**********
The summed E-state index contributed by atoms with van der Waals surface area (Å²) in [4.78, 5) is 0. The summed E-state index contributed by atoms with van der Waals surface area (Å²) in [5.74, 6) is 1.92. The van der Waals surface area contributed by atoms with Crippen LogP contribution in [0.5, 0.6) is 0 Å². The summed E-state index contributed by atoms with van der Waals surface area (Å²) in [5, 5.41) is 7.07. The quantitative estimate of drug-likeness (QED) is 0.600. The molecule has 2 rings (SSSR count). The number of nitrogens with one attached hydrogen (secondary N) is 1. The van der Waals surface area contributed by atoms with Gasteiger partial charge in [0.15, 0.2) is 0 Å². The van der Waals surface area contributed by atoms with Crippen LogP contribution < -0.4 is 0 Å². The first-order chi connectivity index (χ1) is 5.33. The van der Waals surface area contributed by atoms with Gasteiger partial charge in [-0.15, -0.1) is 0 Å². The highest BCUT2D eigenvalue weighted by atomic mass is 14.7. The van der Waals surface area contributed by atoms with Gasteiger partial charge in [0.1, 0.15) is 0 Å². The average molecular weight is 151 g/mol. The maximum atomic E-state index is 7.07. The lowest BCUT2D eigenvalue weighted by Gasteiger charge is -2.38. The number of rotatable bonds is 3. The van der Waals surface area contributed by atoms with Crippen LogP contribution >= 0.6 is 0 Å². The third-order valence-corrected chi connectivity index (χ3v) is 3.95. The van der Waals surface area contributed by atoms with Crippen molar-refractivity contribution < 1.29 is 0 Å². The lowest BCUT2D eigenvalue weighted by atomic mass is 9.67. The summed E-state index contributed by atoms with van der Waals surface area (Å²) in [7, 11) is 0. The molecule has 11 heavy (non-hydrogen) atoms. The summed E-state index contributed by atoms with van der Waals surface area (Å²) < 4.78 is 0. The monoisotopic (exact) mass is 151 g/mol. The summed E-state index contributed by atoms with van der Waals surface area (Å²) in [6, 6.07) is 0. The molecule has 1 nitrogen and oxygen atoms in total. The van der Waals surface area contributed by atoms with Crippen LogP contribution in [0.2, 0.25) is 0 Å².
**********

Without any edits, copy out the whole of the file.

The summed E-state index contributed by atoms with van der Waals surface area (Å²) in [4.78, 5) is 0. The summed E-state index contributed by atoms with van der Waals surface area (Å²) in [5.74, 6) is 1.92. The van der Waals surface area contributed by atoms with Crippen LogP contribution in [0.5, 0.6) is 0 Å². The summed E-state index contributed by atoms with van der Waals surface area (Å²) in [5, 5.41) is 7.07. The quantitative estimate of drug-likeness (QED) is 0.600. The molecule has 2 rings (SSSR count). The number of nitrogens with one attached hydrogen (secondary N) is 1. The van der Waals surface area contributed by atoms with Gasteiger partial charge in [0.15, 0.2) is 0 Å². The van der Waals surface area contributed by atoms with Crippen LogP contribution < -0.4 is 0 Å². The first-order chi connectivity index (χ1) is 5.33. The van der Waals surface area contributed by atoms with Gasteiger partial charge in [-0.15, -0.1) is 0 Å². The highest BCUT2D eigenvalue weighted by atomic mass is 14.7. The van der Waals surface area contributed by atoms with Gasteiger partial charge in [0.1, 0.15) is 0 Å². The average molecular weight is 151 g/mol. The maximum atomic E-state index is 7.07. The lowest BCUT2D eigenvalue weighted by Gasteiger charge is -2.38. The number of rotatable bonds is 3. The van der Waals surface area contributed by atoms with Crippen LogP contribution >= 0.6 is 0 Å². The third-order valence-corrected chi connectivity index (χ3v) is 3.95. The van der Waals surface area contributed by atoms with Crippen molar-refractivity contribution < 1.29 is 0 Å². The lowest BCUT2D eigenvalue weighted by atomic mass is 9.67. The summed E-state index contributed by atoms with van der Waals surface area (Å²) in [7, 11) is 0. The molecule has 11 heavy (non-hydrogen) atoms. The summed E-state index contributed by atoms with van der Waals surface area (Å²) < 4.78 is 0. The monoisotopic (exact) mass is 151 g/mol. The summed E-state index contributed by atoms with van der Waals surface area (Å²) in [6, 6.07) is 0. The molecule has 1 nitrogen and oxygen atoms in total. The van der Waals surface area contributed by atoms with Crippen LogP contribution in [0.2, 0.25) is 0 Å².